The staircase is initially built to move through space, it leads the viewer through a museum similar as the director leads his audience through the film. For some museums it is one of the reasons while being under construction, architects take drastic decisions to change space. For instance, SFMoMA (San Francisco Museum of Modern Art) built by the Swiss architect Mario Botta in 1995, was recently redesigned by the Norwegian architect firm Snøhetta). The most controversial move in the reconstruction process was the removal of the original staircase from the lobby. One of the reasons for this was the lack of light from the oculus which the original one blocked. The new structure was made wider and gave the opportunity to display artwork alongside it. By doing so, visitors use the staircase as a platform to view art. Sometimes the staircase becomes a form of art in itself. For this, I must mention architecture firm CEBRA which redesigned Denmark’s experimentarium (science centre) and as the main element constructed a giant copper stairway in the middle of the museum. Referring to the DNA strand’s structure, an abstract version of it was translated into a staircase. In this case, playing with the visual performance of the stairway,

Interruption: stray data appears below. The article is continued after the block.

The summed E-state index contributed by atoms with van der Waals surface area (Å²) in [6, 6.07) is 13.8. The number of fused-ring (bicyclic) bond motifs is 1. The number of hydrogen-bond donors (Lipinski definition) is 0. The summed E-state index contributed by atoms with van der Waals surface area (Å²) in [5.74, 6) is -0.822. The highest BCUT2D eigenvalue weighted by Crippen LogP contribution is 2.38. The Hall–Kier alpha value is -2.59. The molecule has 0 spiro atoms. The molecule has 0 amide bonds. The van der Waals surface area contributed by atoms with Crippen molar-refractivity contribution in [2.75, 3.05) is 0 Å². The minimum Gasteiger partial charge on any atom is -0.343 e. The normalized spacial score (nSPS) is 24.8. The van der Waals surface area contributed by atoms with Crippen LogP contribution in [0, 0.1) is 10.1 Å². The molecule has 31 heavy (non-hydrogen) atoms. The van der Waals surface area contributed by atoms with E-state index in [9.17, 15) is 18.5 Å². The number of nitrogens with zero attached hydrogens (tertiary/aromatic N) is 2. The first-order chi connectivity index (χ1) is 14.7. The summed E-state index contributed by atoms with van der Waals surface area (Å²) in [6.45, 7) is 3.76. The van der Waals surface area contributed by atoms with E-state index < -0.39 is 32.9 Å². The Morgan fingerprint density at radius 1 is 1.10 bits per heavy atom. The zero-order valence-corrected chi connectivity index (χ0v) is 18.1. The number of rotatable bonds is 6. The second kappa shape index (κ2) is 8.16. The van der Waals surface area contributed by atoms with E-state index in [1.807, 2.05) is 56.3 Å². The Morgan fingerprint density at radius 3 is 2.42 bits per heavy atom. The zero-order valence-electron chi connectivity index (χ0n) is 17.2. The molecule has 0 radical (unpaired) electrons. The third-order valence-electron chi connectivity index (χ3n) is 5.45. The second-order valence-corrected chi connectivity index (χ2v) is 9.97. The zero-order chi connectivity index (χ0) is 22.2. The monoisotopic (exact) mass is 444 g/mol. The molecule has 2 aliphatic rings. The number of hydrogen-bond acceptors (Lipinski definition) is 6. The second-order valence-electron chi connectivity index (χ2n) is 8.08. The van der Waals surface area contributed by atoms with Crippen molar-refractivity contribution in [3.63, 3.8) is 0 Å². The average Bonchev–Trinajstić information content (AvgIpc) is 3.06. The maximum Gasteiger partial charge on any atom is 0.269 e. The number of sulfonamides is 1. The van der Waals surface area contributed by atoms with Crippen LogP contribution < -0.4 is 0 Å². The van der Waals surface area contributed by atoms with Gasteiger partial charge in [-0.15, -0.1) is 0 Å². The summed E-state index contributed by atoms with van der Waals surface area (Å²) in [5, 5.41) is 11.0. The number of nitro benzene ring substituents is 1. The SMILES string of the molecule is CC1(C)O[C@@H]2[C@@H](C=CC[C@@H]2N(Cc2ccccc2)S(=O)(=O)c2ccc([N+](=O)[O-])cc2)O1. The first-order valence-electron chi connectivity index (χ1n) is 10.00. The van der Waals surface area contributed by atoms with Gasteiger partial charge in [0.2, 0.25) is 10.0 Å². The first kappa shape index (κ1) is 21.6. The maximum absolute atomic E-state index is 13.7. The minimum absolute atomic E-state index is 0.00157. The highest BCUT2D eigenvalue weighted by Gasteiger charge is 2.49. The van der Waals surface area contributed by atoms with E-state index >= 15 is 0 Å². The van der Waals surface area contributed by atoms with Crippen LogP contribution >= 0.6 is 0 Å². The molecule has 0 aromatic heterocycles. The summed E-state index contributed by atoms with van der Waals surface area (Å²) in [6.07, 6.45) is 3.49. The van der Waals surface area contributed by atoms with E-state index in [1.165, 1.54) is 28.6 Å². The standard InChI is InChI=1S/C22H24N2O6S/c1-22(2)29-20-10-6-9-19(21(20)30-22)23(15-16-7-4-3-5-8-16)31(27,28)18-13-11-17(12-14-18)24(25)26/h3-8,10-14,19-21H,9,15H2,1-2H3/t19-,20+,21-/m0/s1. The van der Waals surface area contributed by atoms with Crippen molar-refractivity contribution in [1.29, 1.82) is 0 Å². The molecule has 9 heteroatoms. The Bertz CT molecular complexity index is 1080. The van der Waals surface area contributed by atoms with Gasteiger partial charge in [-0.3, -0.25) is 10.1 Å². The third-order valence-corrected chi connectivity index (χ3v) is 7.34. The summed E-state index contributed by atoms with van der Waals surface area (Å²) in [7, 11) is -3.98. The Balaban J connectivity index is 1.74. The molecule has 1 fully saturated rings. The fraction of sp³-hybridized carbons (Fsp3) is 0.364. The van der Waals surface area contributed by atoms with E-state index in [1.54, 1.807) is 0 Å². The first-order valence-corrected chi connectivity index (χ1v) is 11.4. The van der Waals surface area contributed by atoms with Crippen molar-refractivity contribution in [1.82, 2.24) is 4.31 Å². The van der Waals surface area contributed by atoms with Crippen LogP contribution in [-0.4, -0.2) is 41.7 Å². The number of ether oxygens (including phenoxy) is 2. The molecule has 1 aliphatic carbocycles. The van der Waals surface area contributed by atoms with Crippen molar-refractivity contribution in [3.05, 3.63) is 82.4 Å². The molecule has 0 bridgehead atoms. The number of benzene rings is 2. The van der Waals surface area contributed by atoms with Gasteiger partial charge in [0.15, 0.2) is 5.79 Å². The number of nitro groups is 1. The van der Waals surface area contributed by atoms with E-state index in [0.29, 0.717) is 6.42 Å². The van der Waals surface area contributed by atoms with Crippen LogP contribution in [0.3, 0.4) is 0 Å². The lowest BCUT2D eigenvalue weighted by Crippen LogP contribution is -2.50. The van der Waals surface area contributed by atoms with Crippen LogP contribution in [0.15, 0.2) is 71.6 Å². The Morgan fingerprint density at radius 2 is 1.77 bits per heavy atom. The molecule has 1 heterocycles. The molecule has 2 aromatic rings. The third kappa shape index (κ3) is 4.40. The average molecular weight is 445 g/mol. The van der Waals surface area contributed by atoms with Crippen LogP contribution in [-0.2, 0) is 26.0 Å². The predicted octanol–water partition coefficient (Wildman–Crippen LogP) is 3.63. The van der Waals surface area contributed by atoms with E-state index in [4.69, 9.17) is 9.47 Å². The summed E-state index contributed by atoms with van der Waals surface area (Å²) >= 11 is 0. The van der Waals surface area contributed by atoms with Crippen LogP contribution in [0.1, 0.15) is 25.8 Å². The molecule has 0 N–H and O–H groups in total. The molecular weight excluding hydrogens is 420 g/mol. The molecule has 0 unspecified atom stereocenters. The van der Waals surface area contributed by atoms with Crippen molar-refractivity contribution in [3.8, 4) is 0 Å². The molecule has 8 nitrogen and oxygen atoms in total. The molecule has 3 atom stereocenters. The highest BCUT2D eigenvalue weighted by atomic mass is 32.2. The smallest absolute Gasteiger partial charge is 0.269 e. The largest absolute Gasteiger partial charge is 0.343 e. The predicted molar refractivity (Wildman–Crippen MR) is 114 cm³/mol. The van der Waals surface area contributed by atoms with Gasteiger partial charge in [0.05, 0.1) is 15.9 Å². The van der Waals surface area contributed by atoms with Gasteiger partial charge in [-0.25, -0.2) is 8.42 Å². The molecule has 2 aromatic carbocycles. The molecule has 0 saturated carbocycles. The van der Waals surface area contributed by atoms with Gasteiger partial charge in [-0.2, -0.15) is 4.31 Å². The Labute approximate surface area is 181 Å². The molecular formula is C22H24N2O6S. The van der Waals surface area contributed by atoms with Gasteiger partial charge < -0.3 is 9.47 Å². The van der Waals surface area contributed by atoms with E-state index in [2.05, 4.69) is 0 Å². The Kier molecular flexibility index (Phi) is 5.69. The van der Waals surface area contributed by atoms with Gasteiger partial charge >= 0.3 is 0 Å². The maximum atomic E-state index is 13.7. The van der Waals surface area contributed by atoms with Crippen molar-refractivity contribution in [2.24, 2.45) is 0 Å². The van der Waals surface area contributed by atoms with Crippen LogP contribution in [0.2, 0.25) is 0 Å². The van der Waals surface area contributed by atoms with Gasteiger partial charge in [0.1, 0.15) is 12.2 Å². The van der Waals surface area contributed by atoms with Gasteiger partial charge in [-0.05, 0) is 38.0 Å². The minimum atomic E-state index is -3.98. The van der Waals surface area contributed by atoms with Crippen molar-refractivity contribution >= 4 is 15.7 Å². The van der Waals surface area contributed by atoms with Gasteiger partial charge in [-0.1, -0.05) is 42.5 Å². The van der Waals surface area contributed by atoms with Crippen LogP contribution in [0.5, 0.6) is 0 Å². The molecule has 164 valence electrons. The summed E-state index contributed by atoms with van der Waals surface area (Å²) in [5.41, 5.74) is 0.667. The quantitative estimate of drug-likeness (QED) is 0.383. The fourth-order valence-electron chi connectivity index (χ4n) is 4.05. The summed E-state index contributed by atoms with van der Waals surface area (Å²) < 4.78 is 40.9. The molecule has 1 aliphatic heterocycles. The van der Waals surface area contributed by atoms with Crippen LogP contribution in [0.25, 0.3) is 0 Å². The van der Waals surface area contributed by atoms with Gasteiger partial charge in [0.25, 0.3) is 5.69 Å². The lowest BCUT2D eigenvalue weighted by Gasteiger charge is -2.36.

it creates another experience within the museum.